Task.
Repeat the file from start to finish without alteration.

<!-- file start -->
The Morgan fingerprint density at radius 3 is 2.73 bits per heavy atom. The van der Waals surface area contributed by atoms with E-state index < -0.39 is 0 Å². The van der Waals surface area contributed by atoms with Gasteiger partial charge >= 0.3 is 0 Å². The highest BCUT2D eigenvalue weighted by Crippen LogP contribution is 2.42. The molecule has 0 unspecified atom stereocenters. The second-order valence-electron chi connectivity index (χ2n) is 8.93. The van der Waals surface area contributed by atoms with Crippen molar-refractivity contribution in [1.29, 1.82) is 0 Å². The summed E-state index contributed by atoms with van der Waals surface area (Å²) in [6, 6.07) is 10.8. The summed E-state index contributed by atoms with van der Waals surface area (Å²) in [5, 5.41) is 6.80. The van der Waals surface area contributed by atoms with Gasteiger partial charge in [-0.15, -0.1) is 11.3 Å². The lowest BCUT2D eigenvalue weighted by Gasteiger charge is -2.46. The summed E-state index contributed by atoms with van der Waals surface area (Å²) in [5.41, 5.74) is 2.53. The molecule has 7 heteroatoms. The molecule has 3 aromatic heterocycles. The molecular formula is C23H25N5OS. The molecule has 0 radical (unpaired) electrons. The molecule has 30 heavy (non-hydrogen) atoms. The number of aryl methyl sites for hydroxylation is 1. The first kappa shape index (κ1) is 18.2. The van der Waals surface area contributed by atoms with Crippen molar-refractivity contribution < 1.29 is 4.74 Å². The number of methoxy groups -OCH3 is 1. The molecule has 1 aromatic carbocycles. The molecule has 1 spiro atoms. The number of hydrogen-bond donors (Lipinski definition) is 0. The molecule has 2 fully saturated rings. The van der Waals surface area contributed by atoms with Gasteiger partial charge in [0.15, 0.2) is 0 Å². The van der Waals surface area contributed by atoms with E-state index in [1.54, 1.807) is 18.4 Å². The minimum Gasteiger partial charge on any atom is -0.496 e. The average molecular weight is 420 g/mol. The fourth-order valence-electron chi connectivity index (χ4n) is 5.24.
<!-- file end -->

The Morgan fingerprint density at radius 3 is 2.73 bits per heavy atom. The van der Waals surface area contributed by atoms with E-state index < -0.39 is 0 Å². The van der Waals surface area contributed by atoms with Gasteiger partial charge >= 0.3 is 0 Å². The highest BCUT2D eigenvalue weighted by Crippen LogP contribution is 2.42. The molecule has 0 unspecified atom stereocenters. The second-order valence-electron chi connectivity index (χ2n) is 8.93. The van der Waals surface area contributed by atoms with Crippen molar-refractivity contribution in [1.29, 1.82) is 0 Å². The summed E-state index contributed by atoms with van der Waals surface area (Å²) in [6, 6.07) is 10.8. The summed E-state index contributed by atoms with van der Waals surface area (Å²) in [5, 5.41) is 6.80. The van der Waals surface area contributed by atoms with Gasteiger partial charge in [-0.15, -0.1) is 11.3 Å². The lowest BCUT2D eigenvalue weighted by Gasteiger charge is -2.46. The summed E-state index contributed by atoms with van der Waals surface area (Å²) in [5.41, 5.74) is 2.53. The molecule has 7 heteroatoms. The molecule has 3 aromatic heterocycles. The molecular formula is C23H25N5OS. The molecule has 0 radical (unpaired) electrons. The molecule has 30 heavy (non-hydrogen) atoms. The number of aryl methyl sites for hydroxylation is 1. The first kappa shape index (κ1) is 18.2. The van der Waals surface area contributed by atoms with Crippen molar-refractivity contribution < 1.29 is 4.74 Å². The number of methoxy groups -OCH3 is 1. The molecule has 1 aromatic carbocycles. The molecule has 1 spiro atoms. The number of hydrogen-bond donors (Lipinski definition) is 0. The molecule has 2 fully saturated rings. The van der Waals surface area contributed by atoms with Gasteiger partial charge in [0.15, 0.2) is 0 Å². The van der Waals surface area contributed by atoms with E-state index in [1.54, 1.807) is 18.4 Å². The minimum Gasteiger partial charge on any atom is -0.496 e. The average molecular weight is 420 g/mol. The fourth-order valence-electron chi connectivity index (χ4n) is 5.24.